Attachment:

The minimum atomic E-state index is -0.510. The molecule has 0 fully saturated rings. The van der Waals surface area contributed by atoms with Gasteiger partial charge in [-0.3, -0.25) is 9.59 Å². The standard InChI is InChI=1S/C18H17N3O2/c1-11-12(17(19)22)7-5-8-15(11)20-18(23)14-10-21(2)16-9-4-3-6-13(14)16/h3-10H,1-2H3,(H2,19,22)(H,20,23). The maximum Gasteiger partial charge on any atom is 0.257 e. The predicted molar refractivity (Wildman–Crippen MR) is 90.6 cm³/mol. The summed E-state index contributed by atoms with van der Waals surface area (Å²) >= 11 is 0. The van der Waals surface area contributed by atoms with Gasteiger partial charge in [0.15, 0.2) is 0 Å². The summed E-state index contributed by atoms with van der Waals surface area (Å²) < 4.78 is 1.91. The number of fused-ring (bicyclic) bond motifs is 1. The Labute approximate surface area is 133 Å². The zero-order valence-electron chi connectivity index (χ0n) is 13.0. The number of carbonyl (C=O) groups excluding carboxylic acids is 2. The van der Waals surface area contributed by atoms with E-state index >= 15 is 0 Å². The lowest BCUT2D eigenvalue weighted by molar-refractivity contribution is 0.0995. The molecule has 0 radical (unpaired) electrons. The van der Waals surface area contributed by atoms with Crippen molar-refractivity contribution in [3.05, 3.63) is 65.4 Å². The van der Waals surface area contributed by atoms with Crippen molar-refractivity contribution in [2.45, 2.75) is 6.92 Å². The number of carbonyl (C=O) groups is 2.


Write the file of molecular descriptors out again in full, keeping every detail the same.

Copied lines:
The minimum atomic E-state index is -0.510. The molecule has 0 fully saturated rings. The van der Waals surface area contributed by atoms with Gasteiger partial charge in [-0.3, -0.25) is 9.59 Å². The standard InChI is InChI=1S/C18H17N3O2/c1-11-12(17(19)22)7-5-8-15(11)20-18(23)14-10-21(2)16-9-4-3-6-13(14)16/h3-10H,1-2H3,(H2,19,22)(H,20,23). The maximum Gasteiger partial charge on any atom is 0.257 e. The predicted molar refractivity (Wildman–Crippen MR) is 90.6 cm³/mol. The summed E-state index contributed by atoms with van der Waals surface area (Å²) >= 11 is 0. The van der Waals surface area contributed by atoms with Gasteiger partial charge in [0.15, 0.2) is 0 Å². The summed E-state index contributed by atoms with van der Waals surface area (Å²) < 4.78 is 1.91. The number of fused-ring (bicyclic) bond motifs is 1. The Labute approximate surface area is 133 Å². The zero-order valence-electron chi connectivity index (χ0n) is 13.0. The number of carbonyl (C=O) groups excluding carboxylic acids is 2. The van der Waals surface area contributed by atoms with E-state index >= 15 is 0 Å². The lowest BCUT2D eigenvalue weighted by molar-refractivity contribution is 0.0995. The molecule has 0 radical (unpaired) electrons. The van der Waals surface area contributed by atoms with Crippen molar-refractivity contribution in [3.05, 3.63) is 65.4 Å². The van der Waals surface area contributed by atoms with Crippen molar-refractivity contribution in [2.45, 2.75) is 6.92 Å². The number of carbonyl (C=O) groups is 2.